The end of Colombia’s half-a-century conflict is near, said the chief negotiator of the country’s largest rebel group FARC Monday.
Senior FARC rebel and the rebel group’s chief negotiator at peace talks with the government, “Ivan Marquez,” told RCN Radio that “we understand, and the country understands this very well, that wars aren’t forever. We are in ways convinced that Colombia is close to the end of the conflict.”
According to the guerrilla leader, his faith in a relatively quick end to the conflict is because “no artificial barriers are put in place. This is going to move swiftly.”
In spite of Marquez’ optimism, the FARC and the government continue to appear far apart when it comes to some of the rebel group’s demands, like a constituent assembly or the surrender of weapons.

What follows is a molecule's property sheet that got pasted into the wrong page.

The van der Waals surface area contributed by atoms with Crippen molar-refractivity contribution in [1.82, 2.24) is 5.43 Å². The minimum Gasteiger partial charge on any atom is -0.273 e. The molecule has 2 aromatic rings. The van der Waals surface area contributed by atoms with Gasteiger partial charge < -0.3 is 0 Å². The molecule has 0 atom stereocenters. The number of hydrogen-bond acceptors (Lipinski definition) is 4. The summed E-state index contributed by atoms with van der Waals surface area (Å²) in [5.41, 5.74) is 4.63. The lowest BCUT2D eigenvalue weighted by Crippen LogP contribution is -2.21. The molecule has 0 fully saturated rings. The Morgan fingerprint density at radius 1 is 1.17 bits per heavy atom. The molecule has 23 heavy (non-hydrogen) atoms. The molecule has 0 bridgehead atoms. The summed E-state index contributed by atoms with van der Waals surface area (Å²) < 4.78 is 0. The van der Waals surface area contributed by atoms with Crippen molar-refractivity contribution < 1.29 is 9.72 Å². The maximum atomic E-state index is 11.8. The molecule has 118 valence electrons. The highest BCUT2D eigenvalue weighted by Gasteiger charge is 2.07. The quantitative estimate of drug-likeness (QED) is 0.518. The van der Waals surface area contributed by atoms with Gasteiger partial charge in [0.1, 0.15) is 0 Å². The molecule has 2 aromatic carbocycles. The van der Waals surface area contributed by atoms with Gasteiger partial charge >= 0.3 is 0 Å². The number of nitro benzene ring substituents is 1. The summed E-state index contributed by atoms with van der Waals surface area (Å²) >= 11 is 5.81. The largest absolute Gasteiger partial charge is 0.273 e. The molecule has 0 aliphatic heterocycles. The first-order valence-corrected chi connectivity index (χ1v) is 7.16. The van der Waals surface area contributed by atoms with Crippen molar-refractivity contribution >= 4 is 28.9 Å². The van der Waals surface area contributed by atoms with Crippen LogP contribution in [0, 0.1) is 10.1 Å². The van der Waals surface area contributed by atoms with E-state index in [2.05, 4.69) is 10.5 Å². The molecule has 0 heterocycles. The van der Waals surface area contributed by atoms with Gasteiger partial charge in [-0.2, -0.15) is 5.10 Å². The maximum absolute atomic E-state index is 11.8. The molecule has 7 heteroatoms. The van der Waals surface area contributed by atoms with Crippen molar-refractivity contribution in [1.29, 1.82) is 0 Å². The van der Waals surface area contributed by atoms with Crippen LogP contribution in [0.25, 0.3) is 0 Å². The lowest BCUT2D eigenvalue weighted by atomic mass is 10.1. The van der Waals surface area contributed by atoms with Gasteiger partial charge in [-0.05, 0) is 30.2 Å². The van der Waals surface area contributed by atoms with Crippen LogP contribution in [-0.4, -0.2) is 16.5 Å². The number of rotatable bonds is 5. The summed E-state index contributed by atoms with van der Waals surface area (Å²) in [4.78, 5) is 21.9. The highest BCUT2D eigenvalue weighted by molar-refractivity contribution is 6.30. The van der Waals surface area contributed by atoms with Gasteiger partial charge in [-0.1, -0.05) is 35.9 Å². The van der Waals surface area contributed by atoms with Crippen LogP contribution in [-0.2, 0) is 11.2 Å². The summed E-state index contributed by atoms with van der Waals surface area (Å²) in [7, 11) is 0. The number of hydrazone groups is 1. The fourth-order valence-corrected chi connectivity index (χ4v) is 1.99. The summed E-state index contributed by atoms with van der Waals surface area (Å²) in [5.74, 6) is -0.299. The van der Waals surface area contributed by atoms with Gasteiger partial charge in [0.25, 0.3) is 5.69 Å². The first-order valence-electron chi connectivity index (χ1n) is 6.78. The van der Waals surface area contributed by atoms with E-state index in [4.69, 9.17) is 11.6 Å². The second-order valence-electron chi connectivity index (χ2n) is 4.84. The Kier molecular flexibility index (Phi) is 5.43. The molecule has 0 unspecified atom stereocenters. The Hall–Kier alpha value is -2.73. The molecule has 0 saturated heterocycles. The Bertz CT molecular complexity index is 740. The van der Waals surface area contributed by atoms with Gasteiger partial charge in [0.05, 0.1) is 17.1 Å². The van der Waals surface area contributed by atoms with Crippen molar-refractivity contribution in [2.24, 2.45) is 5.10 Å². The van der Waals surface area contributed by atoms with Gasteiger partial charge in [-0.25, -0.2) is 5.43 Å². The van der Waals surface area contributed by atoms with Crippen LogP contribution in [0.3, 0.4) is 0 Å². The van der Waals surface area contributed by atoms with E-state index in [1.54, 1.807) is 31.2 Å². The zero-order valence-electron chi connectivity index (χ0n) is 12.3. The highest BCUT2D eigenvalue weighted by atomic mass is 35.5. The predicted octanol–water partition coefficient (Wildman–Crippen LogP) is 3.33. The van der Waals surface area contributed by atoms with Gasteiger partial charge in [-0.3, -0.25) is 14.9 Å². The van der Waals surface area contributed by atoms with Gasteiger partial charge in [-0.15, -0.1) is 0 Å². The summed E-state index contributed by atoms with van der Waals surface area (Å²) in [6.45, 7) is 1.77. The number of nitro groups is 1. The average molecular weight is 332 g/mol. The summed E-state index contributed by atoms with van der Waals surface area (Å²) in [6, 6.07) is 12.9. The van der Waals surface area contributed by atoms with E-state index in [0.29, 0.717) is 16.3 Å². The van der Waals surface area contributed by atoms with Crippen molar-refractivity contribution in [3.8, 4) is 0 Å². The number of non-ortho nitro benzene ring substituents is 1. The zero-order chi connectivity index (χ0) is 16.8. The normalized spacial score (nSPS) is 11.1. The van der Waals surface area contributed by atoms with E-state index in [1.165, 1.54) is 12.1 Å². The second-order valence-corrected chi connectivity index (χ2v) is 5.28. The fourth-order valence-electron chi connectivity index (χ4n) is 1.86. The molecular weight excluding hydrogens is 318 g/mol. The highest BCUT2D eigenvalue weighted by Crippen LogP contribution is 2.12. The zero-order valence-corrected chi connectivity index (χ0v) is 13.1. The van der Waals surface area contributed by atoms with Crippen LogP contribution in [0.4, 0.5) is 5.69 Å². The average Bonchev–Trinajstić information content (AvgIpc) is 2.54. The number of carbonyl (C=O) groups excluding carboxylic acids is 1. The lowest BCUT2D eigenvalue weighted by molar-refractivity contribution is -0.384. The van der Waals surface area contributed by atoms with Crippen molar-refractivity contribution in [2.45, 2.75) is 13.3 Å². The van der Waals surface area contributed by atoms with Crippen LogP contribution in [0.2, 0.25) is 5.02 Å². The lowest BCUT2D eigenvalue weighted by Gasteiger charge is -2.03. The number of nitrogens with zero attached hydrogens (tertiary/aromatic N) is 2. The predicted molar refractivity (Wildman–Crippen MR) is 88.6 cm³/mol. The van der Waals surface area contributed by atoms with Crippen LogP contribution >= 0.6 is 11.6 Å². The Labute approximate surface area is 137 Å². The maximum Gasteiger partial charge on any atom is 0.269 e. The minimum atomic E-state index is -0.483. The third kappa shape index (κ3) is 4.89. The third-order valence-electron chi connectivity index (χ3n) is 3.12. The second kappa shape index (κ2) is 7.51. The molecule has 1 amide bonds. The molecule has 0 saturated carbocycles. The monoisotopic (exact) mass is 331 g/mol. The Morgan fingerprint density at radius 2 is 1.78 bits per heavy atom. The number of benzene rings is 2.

Nevertheless, Marquez said there are possible scenarios where the warring parties can find agreement.
“For now, we are looking at certain experiences. For example what happened in Ireland. We have met with the Irish, with the IRA, and they found a formula there that must be analyzed well,” said Marquez, referring to the end of the conflict in Northern Ireland that was signed without an initial disarmament.
In regards to a constituent assembly with the power to change Colombia’s 1991 constitution — fiercely opposed by the government — Marquez said that also on this issue he expected a settlement.
Negotiators of the FARC and government began a second cycle of talks regarding the rebels’ political participation last month after successfully ending negotiations over agrarian reforms. The negotiating teams announced to be discussing the issue separately before joining each other at the peace negotiation table in Havana this week.
If successful, the peace talks will end the FARC’s nearly half-a-century long war with the Colombian state.